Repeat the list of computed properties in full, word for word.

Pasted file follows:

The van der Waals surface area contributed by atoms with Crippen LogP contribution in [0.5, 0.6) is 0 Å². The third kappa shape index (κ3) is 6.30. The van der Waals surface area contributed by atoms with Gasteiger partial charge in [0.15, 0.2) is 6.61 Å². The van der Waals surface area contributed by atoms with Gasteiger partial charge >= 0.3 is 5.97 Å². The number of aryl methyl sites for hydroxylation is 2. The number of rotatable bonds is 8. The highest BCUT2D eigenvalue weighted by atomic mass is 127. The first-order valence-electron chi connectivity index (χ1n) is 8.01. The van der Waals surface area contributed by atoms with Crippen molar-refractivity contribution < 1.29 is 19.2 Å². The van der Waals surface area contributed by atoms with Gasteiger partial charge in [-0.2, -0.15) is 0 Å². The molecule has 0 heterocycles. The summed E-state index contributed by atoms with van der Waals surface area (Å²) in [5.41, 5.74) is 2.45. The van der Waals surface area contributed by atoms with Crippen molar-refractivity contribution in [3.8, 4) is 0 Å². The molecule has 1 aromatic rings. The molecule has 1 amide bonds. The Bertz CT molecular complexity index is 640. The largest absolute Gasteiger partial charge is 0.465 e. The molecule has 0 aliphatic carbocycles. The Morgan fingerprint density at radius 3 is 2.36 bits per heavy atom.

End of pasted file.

The van der Waals surface area contributed by atoms with Crippen LogP contribution in [0.5, 0.6) is 0 Å². The third kappa shape index (κ3) is 6.30. The van der Waals surface area contributed by atoms with Gasteiger partial charge in [0.15, 0.2) is 6.61 Å². The van der Waals surface area contributed by atoms with Gasteiger partial charge >= 0.3 is 5.97 Å². The number of aryl methyl sites for hydroxylation is 2. The number of rotatable bonds is 8. The highest BCUT2D eigenvalue weighted by atomic mass is 127. The first-order valence-electron chi connectivity index (χ1n) is 8.01. The van der Waals surface area contributed by atoms with Crippen molar-refractivity contribution < 1.29 is 19.2 Å². The van der Waals surface area contributed by atoms with Gasteiger partial charge in [-0.2, -0.15) is 0 Å². The molecule has 0 heterocycles. The summed E-state index contributed by atoms with van der Waals surface area (Å²) in [5.41, 5.74) is 2.45. The van der Waals surface area contributed by atoms with Crippen molar-refractivity contribution in [3.8, 4) is 0 Å². The molecule has 1 aromatic rings. The molecule has 1 amide bonds. The Bertz CT molecular complexity index is 640. The largest absolute Gasteiger partial charge is 0.465 e. The molecule has 0 aliphatic carbocycles. The Morgan fingerprint density at radius 3 is 2.36 bits per heavy atom.